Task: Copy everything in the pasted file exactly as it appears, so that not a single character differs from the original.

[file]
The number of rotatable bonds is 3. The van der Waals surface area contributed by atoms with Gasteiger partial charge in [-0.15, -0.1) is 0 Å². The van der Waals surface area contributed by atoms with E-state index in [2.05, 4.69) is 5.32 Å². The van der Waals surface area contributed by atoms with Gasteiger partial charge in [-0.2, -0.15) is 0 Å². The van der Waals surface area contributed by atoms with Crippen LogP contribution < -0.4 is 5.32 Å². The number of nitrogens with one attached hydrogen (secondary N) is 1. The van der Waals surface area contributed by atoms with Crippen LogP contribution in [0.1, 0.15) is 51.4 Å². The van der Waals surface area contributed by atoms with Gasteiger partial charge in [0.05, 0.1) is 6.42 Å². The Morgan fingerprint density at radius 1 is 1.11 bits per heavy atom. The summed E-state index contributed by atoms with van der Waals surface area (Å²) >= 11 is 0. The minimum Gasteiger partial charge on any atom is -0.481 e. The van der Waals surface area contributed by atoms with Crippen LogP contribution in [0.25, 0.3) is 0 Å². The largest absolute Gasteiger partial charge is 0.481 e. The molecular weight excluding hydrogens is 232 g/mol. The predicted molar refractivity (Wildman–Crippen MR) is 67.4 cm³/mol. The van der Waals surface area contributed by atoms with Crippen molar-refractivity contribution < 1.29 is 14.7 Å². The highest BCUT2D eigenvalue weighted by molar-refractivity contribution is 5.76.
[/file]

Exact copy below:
The number of rotatable bonds is 3. The van der Waals surface area contributed by atoms with Gasteiger partial charge in [-0.15, -0.1) is 0 Å². The van der Waals surface area contributed by atoms with E-state index in [2.05, 4.69) is 5.32 Å². The van der Waals surface area contributed by atoms with Gasteiger partial charge in [-0.2, -0.15) is 0 Å². The van der Waals surface area contributed by atoms with Crippen LogP contribution < -0.4 is 5.32 Å². The number of nitrogens with one attached hydrogen (secondary N) is 1. The van der Waals surface area contributed by atoms with Crippen LogP contribution in [0.1, 0.15) is 51.4 Å². The van der Waals surface area contributed by atoms with Gasteiger partial charge in [0.05, 0.1) is 6.42 Å². The Morgan fingerprint density at radius 1 is 1.11 bits per heavy atom. The summed E-state index contributed by atoms with van der Waals surface area (Å²) >= 11 is 0. The minimum Gasteiger partial charge on any atom is -0.481 e. The van der Waals surface area contributed by atoms with Crippen LogP contribution in [0.25, 0.3) is 0 Å². The largest absolute Gasteiger partial charge is 0.481 e. The molecular weight excluding hydrogens is 232 g/mol. The predicted molar refractivity (Wildman–Crippen MR) is 67.4 cm³/mol. The van der Waals surface area contributed by atoms with Crippen molar-refractivity contribution < 1.29 is 14.7 Å². The highest BCUT2D eigenvalue weighted by molar-refractivity contribution is 5.76.